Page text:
Hindus will become the world's third largest population by 2050 while India will overtake Indonesia as the country with the largest Muslim population, according to a new study.
According to the Pew Research Centre's religious profile predictions assessed data released on Friday, the Hindu population is projected to rise by 34 per cent worldwide, from a little over 1 billion to nearly 1.4 billion by 2050.
By 2050, Hindus will be third, making up 14.9 per cent of the world's total population, followed by people who do not affiliate with any religion, accounting for 13.2 per cent, the report said.
The people with no religious affiliation currently have the third largest share of the world's total population.
Muslims are projected to grow faster than the world's overall population and that Hindus and Christians are projected to roughly keep pace with worldwide population growth, the report said.
"India will retain a Hindu majority but also will have the largest Muslim population of any country in the world, surpassing Indonesia," it said.
"Over the next four decades, Christians will remain the largest religious group, but Islam will grow faster than any other major religion," according to the report.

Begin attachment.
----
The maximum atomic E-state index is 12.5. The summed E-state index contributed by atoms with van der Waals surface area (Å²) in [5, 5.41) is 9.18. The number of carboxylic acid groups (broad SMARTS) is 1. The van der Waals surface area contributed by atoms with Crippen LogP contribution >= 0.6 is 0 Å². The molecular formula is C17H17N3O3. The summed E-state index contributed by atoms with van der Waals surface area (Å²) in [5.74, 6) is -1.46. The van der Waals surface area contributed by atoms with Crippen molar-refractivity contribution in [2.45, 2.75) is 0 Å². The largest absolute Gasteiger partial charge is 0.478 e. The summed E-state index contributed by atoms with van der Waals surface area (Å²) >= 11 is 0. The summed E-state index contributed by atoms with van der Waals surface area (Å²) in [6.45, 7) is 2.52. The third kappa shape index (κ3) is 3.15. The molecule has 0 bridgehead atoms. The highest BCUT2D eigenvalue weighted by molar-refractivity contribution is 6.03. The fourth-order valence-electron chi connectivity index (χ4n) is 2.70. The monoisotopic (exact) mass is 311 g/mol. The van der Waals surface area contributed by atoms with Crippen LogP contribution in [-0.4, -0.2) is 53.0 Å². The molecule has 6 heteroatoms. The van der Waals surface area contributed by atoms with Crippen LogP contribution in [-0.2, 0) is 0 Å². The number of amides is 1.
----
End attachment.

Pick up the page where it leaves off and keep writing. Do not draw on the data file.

The report predicted that by 2050 there will be near parity between Muslims (2.8 billion, or 30 per cent of the population) and Christians (2.9 billion, or 31 per cent), possibly for the first time in history.
There were 1.6 billion Muslims in 2010, compared to 2.17 billion Christians.
"The number of Muslims will nearly equal the number of Christians around the world," it added.
If the trend continues, Islam will be the most popular faith in the world after 2070, it said.
By 2050, Muslims will make up about 10 per cent of the Europe's population, up from 5.9 per cent in 2010.
Over the same period, the number of Hindus in Europe is expected to roughly double, from a little under 1.4 million (0.2 per cent of Europe’s population) to nearly 2.7 million (0.4 per cent), mainly as a result of immigration, it said.
In North America, the Hindu share of the population is expected to nearly double in the decades ahead, from 0.7 per cent in 2010 to 1.3 per cent in 2050, when migration is included in the projection models. Without migration, the Hindu share of the region's population would remain the same.
Buddhism is the only faith that is not expected to increase its followers, due to an ageing population and stable fertility rates in Buddhist countries, such as China, Japan and Thailand.
The projections considered fertility rates, trends in youth population growth and religious conversion statistics.